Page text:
"I have been the most powerful man in the world, but also the most betrayed one”. So begin the memoirs of Publius Cornelius Scipio in La traición de Roma, the epic end of two of the most legendary characters in history: Scipio and Hannibal.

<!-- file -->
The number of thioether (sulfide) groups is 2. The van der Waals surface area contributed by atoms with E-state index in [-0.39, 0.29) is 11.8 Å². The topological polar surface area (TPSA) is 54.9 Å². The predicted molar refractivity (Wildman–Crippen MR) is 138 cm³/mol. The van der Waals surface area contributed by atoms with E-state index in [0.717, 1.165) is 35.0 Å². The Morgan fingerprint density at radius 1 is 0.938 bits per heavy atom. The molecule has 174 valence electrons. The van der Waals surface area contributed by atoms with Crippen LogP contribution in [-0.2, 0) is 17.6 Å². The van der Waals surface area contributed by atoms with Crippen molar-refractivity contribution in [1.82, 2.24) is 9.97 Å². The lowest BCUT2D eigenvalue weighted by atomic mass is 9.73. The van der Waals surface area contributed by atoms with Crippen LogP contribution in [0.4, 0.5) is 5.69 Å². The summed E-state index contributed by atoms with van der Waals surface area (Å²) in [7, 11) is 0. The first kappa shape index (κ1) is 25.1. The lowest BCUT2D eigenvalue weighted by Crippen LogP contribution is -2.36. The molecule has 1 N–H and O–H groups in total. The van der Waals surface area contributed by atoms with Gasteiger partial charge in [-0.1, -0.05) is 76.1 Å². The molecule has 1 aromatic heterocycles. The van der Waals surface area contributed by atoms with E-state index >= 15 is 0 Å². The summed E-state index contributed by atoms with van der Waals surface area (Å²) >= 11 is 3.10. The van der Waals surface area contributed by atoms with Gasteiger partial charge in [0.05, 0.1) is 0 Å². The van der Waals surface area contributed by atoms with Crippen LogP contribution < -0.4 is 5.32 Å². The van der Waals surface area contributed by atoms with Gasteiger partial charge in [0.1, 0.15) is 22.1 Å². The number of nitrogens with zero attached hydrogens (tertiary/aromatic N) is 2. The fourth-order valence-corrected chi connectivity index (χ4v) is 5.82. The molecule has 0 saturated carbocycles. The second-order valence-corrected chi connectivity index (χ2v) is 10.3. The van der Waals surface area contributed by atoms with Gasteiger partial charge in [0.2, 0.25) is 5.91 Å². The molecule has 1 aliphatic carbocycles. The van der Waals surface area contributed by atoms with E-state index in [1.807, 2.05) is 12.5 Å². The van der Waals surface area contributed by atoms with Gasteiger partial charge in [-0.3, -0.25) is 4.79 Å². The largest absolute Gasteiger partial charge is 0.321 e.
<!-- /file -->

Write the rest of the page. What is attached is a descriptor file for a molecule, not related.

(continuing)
La traición de Roma is the story of Scipio’s son, who battles to be on par with his father, whom the Romans consider almost a God. But it’s also the story of Cornelia, a young woman who is the younger daughter of the conqueror of Hispania, who clashes with her ever more distant father who is incapable of understanding the longing for freedom of an adolescent girl who is as intelligent as she is rebellious; the story of Marcus Portius Cato and his unlimited political persecution of the Scipios, and of Graco, his ally, inheritor of the power of the Sempronia family. And it is also the story of Netikerty, a mother terrified by the war in Ancient Egypt; the story of Areté, a Greek prostitute too beautiful to pass unnoticed; the story of King Antioch III of Syria, blinded by the unlimited ambitions of his generals; the story of Leilo, always willing to stand beside his great friend Scipio, even beyond reason, or the story of Emilia Tertia, who doesn’t lose her dignity until the end in midst of the greatest public and private disasters. With his usual electrifying prose, Posteguillo once more takes us to Ancient Rome and turns us into privileged witnesses of the decline of such an intense and unbounded life: the end of Publius Cornelius Scipio’s epic and of all his world, in the incomparable framework of a Rome which emerges victorious over history, uncaring of the fact that in its unstoppable ascent it lays waste to all and sundry, including its heroes.